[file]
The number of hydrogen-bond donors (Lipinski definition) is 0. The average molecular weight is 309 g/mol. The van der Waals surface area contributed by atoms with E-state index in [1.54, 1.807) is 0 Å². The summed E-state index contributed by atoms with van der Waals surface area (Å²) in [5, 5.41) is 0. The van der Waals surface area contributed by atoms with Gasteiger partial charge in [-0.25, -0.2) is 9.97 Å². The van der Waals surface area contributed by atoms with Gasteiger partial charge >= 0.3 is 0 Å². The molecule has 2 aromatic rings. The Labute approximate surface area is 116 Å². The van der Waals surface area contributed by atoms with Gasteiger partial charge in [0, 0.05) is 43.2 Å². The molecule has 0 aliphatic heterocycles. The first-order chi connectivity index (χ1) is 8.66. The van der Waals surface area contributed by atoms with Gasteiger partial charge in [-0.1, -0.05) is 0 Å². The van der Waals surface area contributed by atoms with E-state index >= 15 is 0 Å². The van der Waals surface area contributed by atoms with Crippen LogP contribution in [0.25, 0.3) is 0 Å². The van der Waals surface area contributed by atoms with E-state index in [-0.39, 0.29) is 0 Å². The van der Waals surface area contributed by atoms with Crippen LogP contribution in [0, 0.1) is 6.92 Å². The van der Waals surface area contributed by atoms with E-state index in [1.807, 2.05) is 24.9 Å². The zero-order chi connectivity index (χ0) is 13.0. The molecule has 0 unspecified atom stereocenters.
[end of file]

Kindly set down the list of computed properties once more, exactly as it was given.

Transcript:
The number of hydrogen-bond donors (Lipinski definition) is 0. The average molecular weight is 309 g/mol. The van der Waals surface area contributed by atoms with E-state index in [1.54, 1.807) is 0 Å². The summed E-state index contributed by atoms with van der Waals surface area (Å²) in [5, 5.41) is 0. The van der Waals surface area contributed by atoms with Gasteiger partial charge in [-0.25, -0.2) is 9.97 Å². The van der Waals surface area contributed by atoms with Gasteiger partial charge >= 0.3 is 0 Å². The molecule has 2 aromatic rings. The Labute approximate surface area is 116 Å². The van der Waals surface area contributed by atoms with Gasteiger partial charge in [0, 0.05) is 43.2 Å². The molecule has 0 aliphatic heterocycles. The first-order chi connectivity index (χ1) is 8.66. The van der Waals surface area contributed by atoms with Gasteiger partial charge in [-0.1, -0.05) is 0 Å². The van der Waals surface area contributed by atoms with E-state index >= 15 is 0 Å². The van der Waals surface area contributed by atoms with Crippen LogP contribution in [0.25, 0.3) is 0 Å². The van der Waals surface area contributed by atoms with E-state index in [-0.39, 0.29) is 0 Å². The van der Waals surface area contributed by atoms with Crippen LogP contribution in [0, 0.1) is 6.92 Å². The van der Waals surface area contributed by atoms with E-state index in [1.807, 2.05) is 24.9 Å². The zero-order chi connectivity index (χ0) is 13.0. The molecule has 0 unspecified atom stereocenters.